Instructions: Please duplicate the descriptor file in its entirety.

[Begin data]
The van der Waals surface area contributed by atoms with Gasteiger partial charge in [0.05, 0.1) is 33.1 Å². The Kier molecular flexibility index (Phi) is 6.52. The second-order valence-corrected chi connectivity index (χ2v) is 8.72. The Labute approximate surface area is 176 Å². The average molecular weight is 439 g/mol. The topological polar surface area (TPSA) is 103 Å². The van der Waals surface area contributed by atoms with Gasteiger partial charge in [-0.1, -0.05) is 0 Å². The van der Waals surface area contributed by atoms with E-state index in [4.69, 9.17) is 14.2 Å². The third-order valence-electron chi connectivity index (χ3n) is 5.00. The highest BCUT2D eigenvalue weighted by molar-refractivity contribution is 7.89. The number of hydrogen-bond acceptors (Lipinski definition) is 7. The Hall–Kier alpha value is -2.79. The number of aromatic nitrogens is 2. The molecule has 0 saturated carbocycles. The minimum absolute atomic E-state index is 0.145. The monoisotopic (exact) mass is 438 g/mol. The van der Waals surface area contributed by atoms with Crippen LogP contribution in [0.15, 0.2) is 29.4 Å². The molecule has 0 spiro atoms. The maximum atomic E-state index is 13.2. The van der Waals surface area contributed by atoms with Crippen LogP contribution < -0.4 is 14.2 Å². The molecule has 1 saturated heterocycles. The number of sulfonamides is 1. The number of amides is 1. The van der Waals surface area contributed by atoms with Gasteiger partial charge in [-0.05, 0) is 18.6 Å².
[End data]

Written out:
The van der Waals surface area contributed by atoms with Gasteiger partial charge in [0.05, 0.1) is 33.1 Å². The Kier molecular flexibility index (Phi) is 6.52. The second-order valence-corrected chi connectivity index (χ2v) is 8.72. The Labute approximate surface area is 176 Å². The average molecular weight is 439 g/mol. The topological polar surface area (TPSA) is 103 Å². The van der Waals surface area contributed by atoms with Gasteiger partial charge in [-0.1, -0.05) is 0 Å². The van der Waals surface area contributed by atoms with E-state index in [4.69, 9.17) is 14.2 Å². The third-order valence-electron chi connectivity index (χ3n) is 5.00. The highest BCUT2D eigenvalue weighted by molar-refractivity contribution is 7.89. The number of hydrogen-bond acceptors (Lipinski definition) is 7. The Hall–Kier alpha value is -2.79. The number of aromatic nitrogens is 2. The molecule has 0 saturated carbocycles. The minimum absolute atomic E-state index is 0.145. The monoisotopic (exact) mass is 438 g/mol. The van der Waals surface area contributed by atoms with Crippen LogP contribution in [0.15, 0.2) is 29.4 Å². The molecule has 0 spiro atoms. The maximum atomic E-state index is 13.2. The van der Waals surface area contributed by atoms with Crippen LogP contribution < -0.4 is 14.2 Å². The molecule has 1 saturated heterocycles. The number of sulfonamides is 1. The number of amides is 1. The van der Waals surface area contributed by atoms with Gasteiger partial charge in [-0.05, 0) is 18.6 Å².